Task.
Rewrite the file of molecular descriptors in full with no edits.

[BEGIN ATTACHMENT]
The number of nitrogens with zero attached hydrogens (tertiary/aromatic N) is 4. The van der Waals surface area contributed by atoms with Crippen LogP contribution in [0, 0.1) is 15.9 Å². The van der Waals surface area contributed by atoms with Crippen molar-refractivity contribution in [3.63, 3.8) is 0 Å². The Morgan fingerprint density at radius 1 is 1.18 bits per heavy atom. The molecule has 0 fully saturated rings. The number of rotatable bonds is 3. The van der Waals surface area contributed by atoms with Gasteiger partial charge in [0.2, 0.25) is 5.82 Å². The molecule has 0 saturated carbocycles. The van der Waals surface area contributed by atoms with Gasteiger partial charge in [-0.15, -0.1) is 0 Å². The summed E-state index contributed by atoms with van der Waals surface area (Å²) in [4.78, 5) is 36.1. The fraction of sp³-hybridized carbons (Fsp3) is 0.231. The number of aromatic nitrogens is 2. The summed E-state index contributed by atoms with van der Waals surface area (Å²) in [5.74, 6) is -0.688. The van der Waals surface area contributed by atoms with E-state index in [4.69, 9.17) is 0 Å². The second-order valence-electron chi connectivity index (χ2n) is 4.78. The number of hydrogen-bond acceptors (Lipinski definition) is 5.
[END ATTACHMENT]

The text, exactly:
The number of nitrogens with zero attached hydrogens (tertiary/aromatic N) is 4. The van der Waals surface area contributed by atoms with Crippen LogP contribution in [0, 0.1) is 15.9 Å². The van der Waals surface area contributed by atoms with Crippen molar-refractivity contribution in [3.63, 3.8) is 0 Å². The Morgan fingerprint density at radius 1 is 1.18 bits per heavy atom. The molecule has 0 fully saturated rings. The number of rotatable bonds is 3. The van der Waals surface area contributed by atoms with Gasteiger partial charge in [0.2, 0.25) is 5.82 Å². The molecule has 0 saturated carbocycles. The van der Waals surface area contributed by atoms with Gasteiger partial charge in [-0.15, -0.1) is 0 Å². The summed E-state index contributed by atoms with van der Waals surface area (Å²) in [4.78, 5) is 36.1. The fraction of sp³-hybridized carbons (Fsp3) is 0.231. The number of aromatic nitrogens is 2. The summed E-state index contributed by atoms with van der Waals surface area (Å²) in [5.74, 6) is -0.688. The van der Waals surface area contributed by atoms with E-state index in [4.69, 9.17) is 0 Å². The second-order valence-electron chi connectivity index (χ2n) is 4.78. The number of hydrogen-bond acceptors (Lipinski definition) is 5.